The problem is that commitment to spending to fill a need does not really extend to the rest of the roster. Yasmani Grandal was one notable exception to this, and despite his performance falling off a cliff this season his contract is still well above water. Hey, record spending for the franchise worked out! But spending to get an outfielder? A second baseman? A frontline starter? Perish the thought.
I wish this were something isolated, but the repetitious nature of the problem makes it impossible to ignore. When people come at me with the line that there was nobody better available last offseason, they conveniently ignore that Hahn has had multiple offseasons to address these problems. This is why instead of having a guy like George Springer in the outfield or Trevor Story at second base we’re stuck with overstretched utility players and/or flinging first basemen everywhere and hoping they don’t kill themselves.
Waves of talent hitting the breakwater
One of the promises of the rebuild was a commitment to rebuilding the farm system, creating waves of talent which could sustain a competitive major league team and provide trade capital when needed. Indeed, the farm was rebuilt, and fed the team enough talent to create a postseason contender. Sadly, none of it was sustainable.
With the Sale and Eaton trades, the White Sox overnight went from a bottom-five farm system to one of the better ones in the league. The Quintana and David Robertson/Tommy Kahnle/Todd Frazier trades further gave the system a much-needed shot in the arm. Top 5 draft picks were eventually added to the mix. Things were looking up.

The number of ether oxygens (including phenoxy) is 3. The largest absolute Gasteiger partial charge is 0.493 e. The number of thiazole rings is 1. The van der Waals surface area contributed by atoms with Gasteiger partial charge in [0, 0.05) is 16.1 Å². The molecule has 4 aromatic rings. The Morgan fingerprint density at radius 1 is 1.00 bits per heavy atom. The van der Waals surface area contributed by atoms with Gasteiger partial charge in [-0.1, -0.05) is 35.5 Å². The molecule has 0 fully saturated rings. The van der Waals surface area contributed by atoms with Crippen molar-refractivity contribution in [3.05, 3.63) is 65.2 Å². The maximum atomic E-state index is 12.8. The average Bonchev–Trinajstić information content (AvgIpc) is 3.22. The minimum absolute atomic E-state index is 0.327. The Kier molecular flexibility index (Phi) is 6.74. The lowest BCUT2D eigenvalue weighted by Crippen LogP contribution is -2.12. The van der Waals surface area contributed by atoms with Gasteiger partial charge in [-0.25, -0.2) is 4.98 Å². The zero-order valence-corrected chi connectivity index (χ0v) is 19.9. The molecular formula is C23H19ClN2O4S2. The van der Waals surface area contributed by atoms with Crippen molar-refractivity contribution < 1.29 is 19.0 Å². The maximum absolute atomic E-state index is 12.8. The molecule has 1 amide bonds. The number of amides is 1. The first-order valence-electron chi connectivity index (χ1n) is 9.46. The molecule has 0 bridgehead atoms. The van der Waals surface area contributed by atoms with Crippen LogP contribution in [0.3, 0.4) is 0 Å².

While the above are all fine and good, they are not sustainable sources of talent. A cost-controlled young talent like Sale is not a repeatable trade asset. Top 5 picks should not be part of the plan for a club intending to win. Second- and third-tier prospects have to step up to fill in the gaps as the first-tier players inevitably get promoted.
And therein lies a big part of the problem. While most of the first-tier prospects did eventually matriculate, they mostly came from outside of the organization or were early first round draftees. When it came to developing rawer prospects, the returns just were not there, and watching fringe prospects like Luis González and Semien turn into real contributors elsewhere is not a good reflection of the minor league system this front office has put together. The failure to get serious value out of less-heralded talent will continue to be a hinderance to extending any competitive window.
The Man Behind the Curtain